Tuesday , October 23 2018

On Quadratic Internal Model Principle in
Mathematical Programming

Neculai ANDREI
I C I Bucharest
(National Institute for R & D in Informatics)
Center for Advanced Modeling and Optimization

8-10 Averescu Blvd.
011455 Bucharest 1, Romania
e-mail: nandrei@ici.ro

Abstract: We show that for continuous mathematical programming problems every optimization algorithm must encapsulate implicitly or explicitly a quadratic internal model of the problem to be solved which represents the essence of the problem from the view point of the algorithm. Optimization models are coming from the conservation laws. For systems which obey the principle of least action the Noether’s theorem expresses the equivalence between the conservation laws and symmetries. But mathematically, symmetries are expressed by quadratic forms. Therefore, at the heart of every real optimization model is a quadratic form. The quadratic internal model principle says that this quadratic form modified in order to imbed the main ingredients of the optimization algorithm represents the quadratic internal model of the optimization algorithm.

MSC: 49M07, 49M10, 90C06, 65K.

Keywords: Nonlinear optimization, line search methods, Newton system, quadratic programming, Noether theorem.

Neculai Andrei graduated the Faculty of Mathematics, “A.I. Cuza” University in Iasi, and the Faculty of Automatics and Computer Science at “Politehnica” University in Bucharest. He took his PhD degree for his contributions to Digraph Approach of Large-Scale Sparse Linear Dynamic Systems in 1984. He is a senior scientific researcher at National Institute for R&D in Informatics – ICI, since 1973. He is author of 15 books and text books, as well as over 100 published papers and 400 Technical Reports in area of mathematical modeling and optimization. He is the key architect of ALLO language and compiler for modeling in mathematical programming, as well as of some professional packages for linear programming and large-scale unconstrained optimization. His main current scientific interests centre on modeling for mathematical programming and on large-scale non-linear optimization, conjugate gradient, interior point methods, penalty and barrier approaches. Dr. Andrei is a founding member of the Operations Research Society of Romania; founding member of the Center for Advanced Modeling and Optimization; member of the Editorial Board of Computational Optimization and Applications – Springer Verlag (since 1992); member of Computational Optimization and Applications – Optimization Forum; member of the Editorial Board of Journal of Systems Science and Complexity – Science Press – China and Allerton Press – USA (since 2001). He is Editor-in-Chief to the Advanced Modeling and Optimization – An Electronic International Journal – ICI Press (since 1999) and Editor-in-Chief to the Romanian Journal of Informatics and Automatics. Dr. Andrei is an Alexander-von-Humboldt fellow, member ERCIM and member of Academy of Romanian Scientists (since 2001).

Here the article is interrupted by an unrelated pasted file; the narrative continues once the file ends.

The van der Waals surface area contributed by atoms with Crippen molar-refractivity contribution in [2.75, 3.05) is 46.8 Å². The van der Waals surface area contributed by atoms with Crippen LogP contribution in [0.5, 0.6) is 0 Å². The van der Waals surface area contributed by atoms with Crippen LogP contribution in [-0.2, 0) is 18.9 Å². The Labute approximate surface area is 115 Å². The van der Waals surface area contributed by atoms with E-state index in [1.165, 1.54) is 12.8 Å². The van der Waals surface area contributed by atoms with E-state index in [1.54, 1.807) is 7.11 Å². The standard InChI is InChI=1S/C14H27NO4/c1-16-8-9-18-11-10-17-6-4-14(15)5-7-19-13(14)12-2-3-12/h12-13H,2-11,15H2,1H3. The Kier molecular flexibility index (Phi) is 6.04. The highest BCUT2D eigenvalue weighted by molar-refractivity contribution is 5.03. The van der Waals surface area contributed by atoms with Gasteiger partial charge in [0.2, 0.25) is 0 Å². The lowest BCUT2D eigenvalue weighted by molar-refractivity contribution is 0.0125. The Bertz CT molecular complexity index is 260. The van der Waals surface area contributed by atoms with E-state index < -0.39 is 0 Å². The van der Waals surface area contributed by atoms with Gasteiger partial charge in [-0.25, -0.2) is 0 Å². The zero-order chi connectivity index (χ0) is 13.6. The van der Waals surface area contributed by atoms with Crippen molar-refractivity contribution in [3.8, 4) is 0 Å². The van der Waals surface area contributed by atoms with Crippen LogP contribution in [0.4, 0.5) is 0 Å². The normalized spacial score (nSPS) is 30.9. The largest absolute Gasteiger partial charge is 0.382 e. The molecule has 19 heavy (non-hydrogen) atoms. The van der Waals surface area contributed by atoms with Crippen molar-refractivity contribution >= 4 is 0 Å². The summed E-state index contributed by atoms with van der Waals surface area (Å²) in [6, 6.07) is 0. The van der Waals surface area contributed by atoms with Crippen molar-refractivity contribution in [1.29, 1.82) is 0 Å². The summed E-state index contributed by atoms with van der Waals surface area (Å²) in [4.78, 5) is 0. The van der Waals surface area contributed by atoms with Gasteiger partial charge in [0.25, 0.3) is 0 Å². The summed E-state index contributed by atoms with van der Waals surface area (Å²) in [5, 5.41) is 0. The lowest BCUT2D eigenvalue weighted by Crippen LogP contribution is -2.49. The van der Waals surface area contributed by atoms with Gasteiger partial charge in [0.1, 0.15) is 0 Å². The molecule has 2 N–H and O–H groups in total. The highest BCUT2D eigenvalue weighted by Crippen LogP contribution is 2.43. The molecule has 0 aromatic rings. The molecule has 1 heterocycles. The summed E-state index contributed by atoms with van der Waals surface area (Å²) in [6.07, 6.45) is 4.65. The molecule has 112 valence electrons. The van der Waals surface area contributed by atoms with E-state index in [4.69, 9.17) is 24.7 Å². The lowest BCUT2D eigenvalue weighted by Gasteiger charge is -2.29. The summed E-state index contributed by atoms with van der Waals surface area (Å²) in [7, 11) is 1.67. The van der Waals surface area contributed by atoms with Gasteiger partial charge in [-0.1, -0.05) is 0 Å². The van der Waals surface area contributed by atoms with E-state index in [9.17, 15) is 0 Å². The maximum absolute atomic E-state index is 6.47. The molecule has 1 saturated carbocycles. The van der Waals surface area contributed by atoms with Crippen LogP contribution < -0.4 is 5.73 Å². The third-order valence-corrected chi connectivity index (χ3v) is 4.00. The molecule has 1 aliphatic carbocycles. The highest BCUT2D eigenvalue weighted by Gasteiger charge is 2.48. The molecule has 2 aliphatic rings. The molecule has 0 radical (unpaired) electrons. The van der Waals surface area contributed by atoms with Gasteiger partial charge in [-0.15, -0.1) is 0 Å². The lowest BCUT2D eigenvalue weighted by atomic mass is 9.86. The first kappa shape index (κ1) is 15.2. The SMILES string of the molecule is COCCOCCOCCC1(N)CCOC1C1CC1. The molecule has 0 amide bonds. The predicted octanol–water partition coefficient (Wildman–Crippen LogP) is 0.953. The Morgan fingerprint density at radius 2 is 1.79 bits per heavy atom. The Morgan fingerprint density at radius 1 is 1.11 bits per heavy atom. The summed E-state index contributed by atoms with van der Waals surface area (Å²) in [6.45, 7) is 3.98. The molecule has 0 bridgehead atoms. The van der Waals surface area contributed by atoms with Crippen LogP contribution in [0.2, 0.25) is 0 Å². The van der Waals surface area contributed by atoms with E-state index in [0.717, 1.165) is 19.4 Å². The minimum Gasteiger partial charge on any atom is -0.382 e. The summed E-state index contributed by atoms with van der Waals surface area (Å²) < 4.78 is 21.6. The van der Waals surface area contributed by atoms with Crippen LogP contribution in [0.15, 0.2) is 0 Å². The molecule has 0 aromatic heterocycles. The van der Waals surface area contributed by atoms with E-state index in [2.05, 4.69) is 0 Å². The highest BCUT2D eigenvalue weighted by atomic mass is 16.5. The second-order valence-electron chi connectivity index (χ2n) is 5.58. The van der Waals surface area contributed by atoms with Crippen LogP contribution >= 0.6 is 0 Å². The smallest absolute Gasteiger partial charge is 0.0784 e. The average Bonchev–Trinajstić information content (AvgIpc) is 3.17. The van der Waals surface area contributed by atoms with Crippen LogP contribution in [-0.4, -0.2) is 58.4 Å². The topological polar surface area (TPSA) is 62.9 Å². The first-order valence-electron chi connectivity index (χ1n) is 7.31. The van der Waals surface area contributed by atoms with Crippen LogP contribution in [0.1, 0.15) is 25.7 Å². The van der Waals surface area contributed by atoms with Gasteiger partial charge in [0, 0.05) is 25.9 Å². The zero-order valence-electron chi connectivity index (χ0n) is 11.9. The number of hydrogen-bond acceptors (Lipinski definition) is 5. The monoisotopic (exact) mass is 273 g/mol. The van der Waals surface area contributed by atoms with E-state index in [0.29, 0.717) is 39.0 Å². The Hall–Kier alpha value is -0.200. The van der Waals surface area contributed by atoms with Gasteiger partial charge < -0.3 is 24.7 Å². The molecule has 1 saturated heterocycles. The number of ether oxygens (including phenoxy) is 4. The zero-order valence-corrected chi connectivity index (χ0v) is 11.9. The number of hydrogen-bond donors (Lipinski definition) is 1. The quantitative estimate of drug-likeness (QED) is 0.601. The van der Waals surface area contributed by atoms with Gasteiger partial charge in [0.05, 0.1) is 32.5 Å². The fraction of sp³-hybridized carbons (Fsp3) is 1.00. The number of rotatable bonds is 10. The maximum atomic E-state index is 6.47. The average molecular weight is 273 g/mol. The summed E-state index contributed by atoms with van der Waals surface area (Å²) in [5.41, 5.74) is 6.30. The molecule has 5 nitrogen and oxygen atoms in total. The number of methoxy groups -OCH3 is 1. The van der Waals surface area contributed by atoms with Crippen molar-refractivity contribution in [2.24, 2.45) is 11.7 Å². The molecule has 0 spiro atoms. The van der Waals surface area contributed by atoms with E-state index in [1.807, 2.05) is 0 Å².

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CITE THIS PAPER AS:
Neculai ANDREI, On Quadratic Internal Model Principle in Mathematical Programming, Studies in Informatics and Control, ISSN 1220-1766, vol. 18 (4), pp. 337-348, 2009.

Introduction

Starting with an initial point image002 every algorithm for solving the general continuous nonlinear optimization problem

min f(x)

subject to

h(x) = 0,

where image008 and image010, can be considered as a generator of a sequence of points image012 which satisfy the constraints of the problem in such a way that which satisfy the constraints of the problem in such a way that image014, where x* is a local solution of the problem. The line search methods are characterized by two main actions. At the iteration k a search direction dk is generated and then a suitable point image022 is computed by a step length image024 so that a reduction of the minimizing function or of a merit function (a penalty function) is obtained. The main action in any optimization algorithm is the design of the generator of directions dk. The step length is computed using the standard procedures of Armijo or of Wolfe in order to reduce the values of the function f or of a merit function. Plenty of nonlinear optimization algorithms are known and there are a lot of papers and books presenting them from the viewpoint of theoretical and computational aspects.